Create a structure that balances user desires and business needs, to simplify navigation and improve flow.
Determine whether you need a shallow or deep category hierarchy based on the number of products you sell.
Use a shallow category hierarchy with 1–2 levels of categories if you only sell a few products to allow users to easily find what they’re looking for and improve the browsing experience. For example, Parent Category > Subcategory.
Use a deep category hierarchy with multiple different category levels if you sell a wide variety of products to allow users to accurately navigate to different products. For example, Parent Category > Subcategory > Sub-subcategory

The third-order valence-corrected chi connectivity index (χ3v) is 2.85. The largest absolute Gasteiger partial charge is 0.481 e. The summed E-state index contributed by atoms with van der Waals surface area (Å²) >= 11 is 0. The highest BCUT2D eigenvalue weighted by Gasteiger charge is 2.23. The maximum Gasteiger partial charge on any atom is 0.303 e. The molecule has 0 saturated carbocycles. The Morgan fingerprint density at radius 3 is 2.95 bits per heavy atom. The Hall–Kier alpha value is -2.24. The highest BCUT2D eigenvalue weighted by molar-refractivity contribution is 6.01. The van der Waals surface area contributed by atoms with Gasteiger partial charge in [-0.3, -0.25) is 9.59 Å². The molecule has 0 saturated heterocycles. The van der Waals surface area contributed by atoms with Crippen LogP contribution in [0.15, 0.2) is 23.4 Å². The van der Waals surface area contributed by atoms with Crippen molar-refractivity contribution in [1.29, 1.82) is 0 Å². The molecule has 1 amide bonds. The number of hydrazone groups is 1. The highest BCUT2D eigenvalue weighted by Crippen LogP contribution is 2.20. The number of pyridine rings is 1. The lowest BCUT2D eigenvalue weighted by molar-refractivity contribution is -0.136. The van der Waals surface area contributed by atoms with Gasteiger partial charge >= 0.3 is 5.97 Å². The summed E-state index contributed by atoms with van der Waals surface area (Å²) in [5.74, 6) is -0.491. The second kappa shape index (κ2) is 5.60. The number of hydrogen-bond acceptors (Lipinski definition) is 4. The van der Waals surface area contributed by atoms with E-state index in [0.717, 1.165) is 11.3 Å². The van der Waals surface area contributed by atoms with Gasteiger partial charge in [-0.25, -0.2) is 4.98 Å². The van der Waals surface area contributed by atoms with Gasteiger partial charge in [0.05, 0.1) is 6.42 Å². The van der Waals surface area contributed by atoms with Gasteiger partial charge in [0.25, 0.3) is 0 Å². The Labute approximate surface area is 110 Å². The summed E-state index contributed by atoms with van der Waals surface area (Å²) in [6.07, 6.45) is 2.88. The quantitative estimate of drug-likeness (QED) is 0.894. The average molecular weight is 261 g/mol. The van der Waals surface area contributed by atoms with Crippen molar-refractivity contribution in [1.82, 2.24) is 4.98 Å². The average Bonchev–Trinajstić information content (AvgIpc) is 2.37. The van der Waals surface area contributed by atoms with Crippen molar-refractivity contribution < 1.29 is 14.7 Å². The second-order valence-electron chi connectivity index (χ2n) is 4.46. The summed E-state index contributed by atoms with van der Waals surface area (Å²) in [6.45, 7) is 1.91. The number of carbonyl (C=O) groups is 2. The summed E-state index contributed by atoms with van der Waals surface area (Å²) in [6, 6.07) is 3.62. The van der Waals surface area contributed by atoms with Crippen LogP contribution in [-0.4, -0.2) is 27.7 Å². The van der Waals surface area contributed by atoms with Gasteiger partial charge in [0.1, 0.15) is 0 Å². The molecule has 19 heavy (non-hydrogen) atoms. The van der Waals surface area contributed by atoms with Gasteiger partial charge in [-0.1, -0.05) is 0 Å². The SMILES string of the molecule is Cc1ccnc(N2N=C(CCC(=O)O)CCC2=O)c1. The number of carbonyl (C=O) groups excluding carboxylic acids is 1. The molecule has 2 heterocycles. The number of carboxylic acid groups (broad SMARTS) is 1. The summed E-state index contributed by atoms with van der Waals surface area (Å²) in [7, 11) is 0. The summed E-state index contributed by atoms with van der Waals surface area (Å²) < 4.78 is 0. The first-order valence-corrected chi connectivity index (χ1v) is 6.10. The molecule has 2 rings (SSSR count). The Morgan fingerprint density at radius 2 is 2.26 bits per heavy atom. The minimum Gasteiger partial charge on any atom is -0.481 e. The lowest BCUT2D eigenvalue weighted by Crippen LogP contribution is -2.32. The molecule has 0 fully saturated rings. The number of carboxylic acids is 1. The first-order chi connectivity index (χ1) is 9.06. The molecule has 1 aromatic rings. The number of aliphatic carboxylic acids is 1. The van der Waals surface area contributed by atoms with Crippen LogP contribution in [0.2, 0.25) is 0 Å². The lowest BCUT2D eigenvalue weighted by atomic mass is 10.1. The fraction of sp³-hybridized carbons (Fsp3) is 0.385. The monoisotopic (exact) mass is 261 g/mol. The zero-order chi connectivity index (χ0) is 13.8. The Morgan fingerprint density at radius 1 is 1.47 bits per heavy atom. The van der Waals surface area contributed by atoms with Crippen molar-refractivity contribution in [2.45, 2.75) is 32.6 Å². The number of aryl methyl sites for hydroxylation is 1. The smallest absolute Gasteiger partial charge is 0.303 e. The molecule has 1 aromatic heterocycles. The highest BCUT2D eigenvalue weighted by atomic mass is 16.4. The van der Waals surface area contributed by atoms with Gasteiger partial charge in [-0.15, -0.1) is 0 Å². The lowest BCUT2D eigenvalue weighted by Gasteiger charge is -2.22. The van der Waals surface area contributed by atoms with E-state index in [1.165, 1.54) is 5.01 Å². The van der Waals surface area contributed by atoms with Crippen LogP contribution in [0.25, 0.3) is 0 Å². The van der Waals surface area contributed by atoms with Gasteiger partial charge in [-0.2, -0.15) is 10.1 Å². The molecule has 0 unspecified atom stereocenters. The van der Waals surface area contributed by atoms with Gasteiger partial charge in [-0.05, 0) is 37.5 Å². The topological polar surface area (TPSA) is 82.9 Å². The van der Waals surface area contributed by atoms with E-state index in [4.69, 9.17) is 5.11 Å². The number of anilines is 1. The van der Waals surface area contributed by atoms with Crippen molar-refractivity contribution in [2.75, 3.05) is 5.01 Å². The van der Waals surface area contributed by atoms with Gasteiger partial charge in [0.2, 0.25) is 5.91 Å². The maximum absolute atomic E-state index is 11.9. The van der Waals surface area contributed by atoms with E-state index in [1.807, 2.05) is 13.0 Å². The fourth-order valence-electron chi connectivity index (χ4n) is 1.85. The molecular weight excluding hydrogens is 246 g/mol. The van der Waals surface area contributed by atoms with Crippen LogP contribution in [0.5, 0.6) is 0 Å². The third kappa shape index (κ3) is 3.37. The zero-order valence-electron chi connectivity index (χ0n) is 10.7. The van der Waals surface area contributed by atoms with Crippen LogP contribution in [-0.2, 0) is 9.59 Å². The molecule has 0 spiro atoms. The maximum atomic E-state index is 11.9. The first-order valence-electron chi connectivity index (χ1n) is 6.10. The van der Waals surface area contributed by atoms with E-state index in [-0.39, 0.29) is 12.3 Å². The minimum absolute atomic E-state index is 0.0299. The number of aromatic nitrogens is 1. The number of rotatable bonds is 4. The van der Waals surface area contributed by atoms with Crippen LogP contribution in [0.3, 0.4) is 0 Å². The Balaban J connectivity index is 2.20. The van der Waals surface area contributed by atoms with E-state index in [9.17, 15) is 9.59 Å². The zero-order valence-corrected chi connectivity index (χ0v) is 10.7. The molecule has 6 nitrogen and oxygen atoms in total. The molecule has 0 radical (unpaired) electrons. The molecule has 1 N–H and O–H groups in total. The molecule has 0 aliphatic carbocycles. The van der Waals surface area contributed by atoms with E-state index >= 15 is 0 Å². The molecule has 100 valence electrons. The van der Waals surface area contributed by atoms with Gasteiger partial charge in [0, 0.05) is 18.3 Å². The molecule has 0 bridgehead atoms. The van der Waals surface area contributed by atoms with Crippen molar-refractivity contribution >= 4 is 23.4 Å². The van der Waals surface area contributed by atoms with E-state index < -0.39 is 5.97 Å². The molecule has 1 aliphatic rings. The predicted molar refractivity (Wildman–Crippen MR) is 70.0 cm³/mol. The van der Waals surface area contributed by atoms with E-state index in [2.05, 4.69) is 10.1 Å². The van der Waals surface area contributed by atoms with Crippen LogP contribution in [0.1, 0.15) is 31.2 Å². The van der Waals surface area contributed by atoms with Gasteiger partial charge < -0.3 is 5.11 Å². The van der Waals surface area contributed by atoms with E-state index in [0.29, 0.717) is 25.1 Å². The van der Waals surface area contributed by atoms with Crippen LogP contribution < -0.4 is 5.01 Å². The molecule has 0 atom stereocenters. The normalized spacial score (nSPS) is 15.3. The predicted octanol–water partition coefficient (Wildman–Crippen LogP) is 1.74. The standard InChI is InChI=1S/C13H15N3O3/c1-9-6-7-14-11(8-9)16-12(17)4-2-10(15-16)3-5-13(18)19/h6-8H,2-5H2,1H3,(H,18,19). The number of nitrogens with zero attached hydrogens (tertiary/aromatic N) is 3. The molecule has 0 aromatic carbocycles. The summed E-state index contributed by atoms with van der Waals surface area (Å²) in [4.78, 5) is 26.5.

Add a maximum of 4 levels into the category hierarchy to achieve the most optimal information architecture on your website.
Use the same category hierarchy across all your landing pages for consistency and to prevent disrupting your users’ browsing experience.
Use card sorting and reverse card sorting to build and validate a category hierarchy that enables users to quickly find what they’re looking for.
Ask users for their opinions on logical category orders. Analyze their input and look for patterns to implement the best category hierarchy.
If there’s less than four products in a parent category, move them into another relevant category.
Give users more information without them actually having to navigate to the specific product or category to improve their overall shopping experience.
Use a tool like Hotjar to see which categories are more clicked, and display those in the more prominent locations, such as navigation or sidebar menus.
Alternatively, if you use Shopify, use a tool like Reveal to see which categories are more popular with your best customer segments; those with higher RFM scores.